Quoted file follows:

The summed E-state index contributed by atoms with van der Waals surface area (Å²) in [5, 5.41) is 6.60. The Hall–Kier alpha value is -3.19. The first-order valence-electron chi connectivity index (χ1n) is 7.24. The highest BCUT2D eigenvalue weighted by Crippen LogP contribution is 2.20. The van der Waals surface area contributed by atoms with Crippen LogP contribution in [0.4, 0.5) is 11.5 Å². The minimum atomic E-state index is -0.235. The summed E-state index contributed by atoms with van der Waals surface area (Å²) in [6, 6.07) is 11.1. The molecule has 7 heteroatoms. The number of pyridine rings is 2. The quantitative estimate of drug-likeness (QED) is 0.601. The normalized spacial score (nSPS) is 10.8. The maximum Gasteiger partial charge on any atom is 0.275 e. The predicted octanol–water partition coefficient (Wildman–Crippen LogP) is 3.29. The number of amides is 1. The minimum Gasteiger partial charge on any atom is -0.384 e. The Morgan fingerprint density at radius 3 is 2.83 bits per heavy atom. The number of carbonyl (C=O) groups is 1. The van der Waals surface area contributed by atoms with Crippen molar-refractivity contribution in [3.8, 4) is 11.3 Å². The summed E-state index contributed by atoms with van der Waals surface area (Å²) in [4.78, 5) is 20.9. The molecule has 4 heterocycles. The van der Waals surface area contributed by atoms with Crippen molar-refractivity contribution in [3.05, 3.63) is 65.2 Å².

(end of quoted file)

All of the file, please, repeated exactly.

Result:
The summed E-state index contributed by atoms with van der Waals surface area (Å²) in [5, 5.41) is 6.60. The Hall–Kier alpha value is -3.19. The first-order valence-electron chi connectivity index (χ1n) is 7.24. The highest BCUT2D eigenvalue weighted by Crippen LogP contribution is 2.20. The van der Waals surface area contributed by atoms with Crippen LogP contribution in [0.4, 0.5) is 11.5 Å². The minimum atomic E-state index is -0.235. The summed E-state index contributed by atoms with van der Waals surface area (Å²) in [6, 6.07) is 11.1. The molecule has 7 heteroatoms. The number of pyridine rings is 2. The quantitative estimate of drug-likeness (QED) is 0.601. The normalized spacial score (nSPS) is 10.8. The maximum Gasteiger partial charge on any atom is 0.275 e. The predicted octanol–water partition coefficient (Wildman–Crippen LogP) is 3.29. The number of amides is 1. The minimum Gasteiger partial charge on any atom is -0.384 e. The Morgan fingerprint density at radius 3 is 2.83 bits per heavy atom. The number of carbonyl (C=O) groups is 1. The van der Waals surface area contributed by atoms with Crippen molar-refractivity contribution in [3.8, 4) is 11.3 Å². The summed E-state index contributed by atoms with van der Waals surface area (Å²) in [4.78, 5) is 20.9. The molecule has 4 heterocycles. The van der Waals surface area contributed by atoms with Crippen molar-refractivity contribution in [3.05, 3.63) is 65.2 Å².